Mahan won for the fourth time in his career, two of them World Golf Championships. He also won the Bridgestone Invitational at Firestone in 2010. He joins Woods, Phil Mickelson, Ernie Els, Geoff Ogilvy and Darren Clarke as the only players to win multiple WGC titles since these events began in 1999. Mahan is the first American to win the Match Play Championship since Woods in 2008.

Two shots were pivotal in the finale.

McIlroy won his first hole by chipping in for eagle from about 60 feet on the par-5 11th. Two holes later, McIlroy was safely in for birdie and Mahan had to get up-and-down from a bunker to avoid losing another hole. He blasted out to 6 feet and made the putt.

McIlroy birdied the 14th from 7 feet to cut the lead to 2 up, and on the 315-yard 15th, he hit driver to 30 feet for an eagle attempt. Mahan was short of the green, and elected to use his putter.

“I thought that was the best play,” Mahan said. “My touch with my putting has been pretty awesome this week. And at that time, where Rory is, I felt that gave me the best chance to make it.”

He nearly did, rolling it right on line, just short. McIlroy missed his putt and Mahan stayed 2 up.


It didn’t take rookie John Huh long to notch his first career PGA victory.

Playing his fifth PGA Tour event, Huh got into a playoff Sunday  when Robert Allenby blew a two-stroke lead on the final hole of regulation, then finally finished off the 40-year-old Australian with a par on the eighth extra hole in the Mayakoba Golf Classic in Playa Del Carmen, Mexico.

Allenby went with driver off the 18th tee and drove into the trees on the right, leading to a double bogey and the playoff.

“Obviously, disappointed, disappointed that I didn’t like hit 3-wood off 18 in regulation, like I should have,” Allenby said. “But that’s the way it goes. You make some mistakes sometimes, and that was a major one, obviously.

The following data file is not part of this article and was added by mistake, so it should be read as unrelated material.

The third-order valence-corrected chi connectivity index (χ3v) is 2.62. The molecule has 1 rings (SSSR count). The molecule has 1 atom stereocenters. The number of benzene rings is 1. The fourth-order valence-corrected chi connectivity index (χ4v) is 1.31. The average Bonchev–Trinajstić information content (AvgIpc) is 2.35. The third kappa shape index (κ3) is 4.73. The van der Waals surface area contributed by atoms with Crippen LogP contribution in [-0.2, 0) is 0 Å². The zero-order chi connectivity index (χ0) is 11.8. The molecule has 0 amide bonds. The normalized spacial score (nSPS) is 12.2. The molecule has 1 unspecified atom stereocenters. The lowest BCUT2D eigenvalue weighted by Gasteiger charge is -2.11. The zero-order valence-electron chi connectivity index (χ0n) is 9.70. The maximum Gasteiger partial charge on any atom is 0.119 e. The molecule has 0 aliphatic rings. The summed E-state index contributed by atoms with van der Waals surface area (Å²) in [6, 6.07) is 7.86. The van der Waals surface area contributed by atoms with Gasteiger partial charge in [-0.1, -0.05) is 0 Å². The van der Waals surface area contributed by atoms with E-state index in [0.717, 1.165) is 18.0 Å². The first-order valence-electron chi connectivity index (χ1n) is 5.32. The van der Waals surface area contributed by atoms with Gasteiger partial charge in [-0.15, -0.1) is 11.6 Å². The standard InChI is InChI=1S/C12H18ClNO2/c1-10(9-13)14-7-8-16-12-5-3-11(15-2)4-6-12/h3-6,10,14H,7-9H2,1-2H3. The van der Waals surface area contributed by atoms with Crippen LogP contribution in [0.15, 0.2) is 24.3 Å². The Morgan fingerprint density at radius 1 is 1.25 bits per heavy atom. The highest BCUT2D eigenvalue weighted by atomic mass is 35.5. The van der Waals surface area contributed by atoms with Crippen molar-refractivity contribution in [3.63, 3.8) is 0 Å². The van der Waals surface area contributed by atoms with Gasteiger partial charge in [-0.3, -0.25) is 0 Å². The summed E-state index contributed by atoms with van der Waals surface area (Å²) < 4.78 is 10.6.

“I mean, I had this tournament in the bag, a two-shot lead with one hole to play and just played it like a rookie, pretty much.”

The 21-year-old Huh closed with an 8-under 65 to match Allenby at 13-under 271 on the seaside El Camaleon course. Huh parred all eight holes in the playoff that matched the second-longest in PGA TOUR history.

“It’s amazing,” Huh said. “It’s my rookie year, especially, and playing in my fifth event on the PGA TOUR. I just couldn’t put it in words. … It’s really hard to explain this. It’s major. I mean, it was my dream.”

The playoff fell three holes short of the PGA TOUR record of 11 set in the 1949 Motor City Open when Caryu Middlecoff and Lloyd Mangrum were declared co-winners. The playoff was the fifth to go eight holes and first since the 1983 Phoenix Open.

The playoff alternated between the par-4 18th and par-3 10th.

It ended on No. 10 when Huh, seven strokes behind leader Daniel Summerhays after three rounds, chipped from the right rough to 2 feet and made his par putt. Allenby drove into the hazard on the right, chipped to 15 feet and missed his par try.

“I was nervous, especially when you’re playing out there against Robert Allenby,” Huh said. “I was trying to calm down myself, but it was hard.”

The victory followed two strong performances last month when Huh tied for sixth at Torrey Pines and tied for 12th the following week in the Phoenix Open.

Matt Every and Colt Knost shot 66 to tie for third, two strokes back.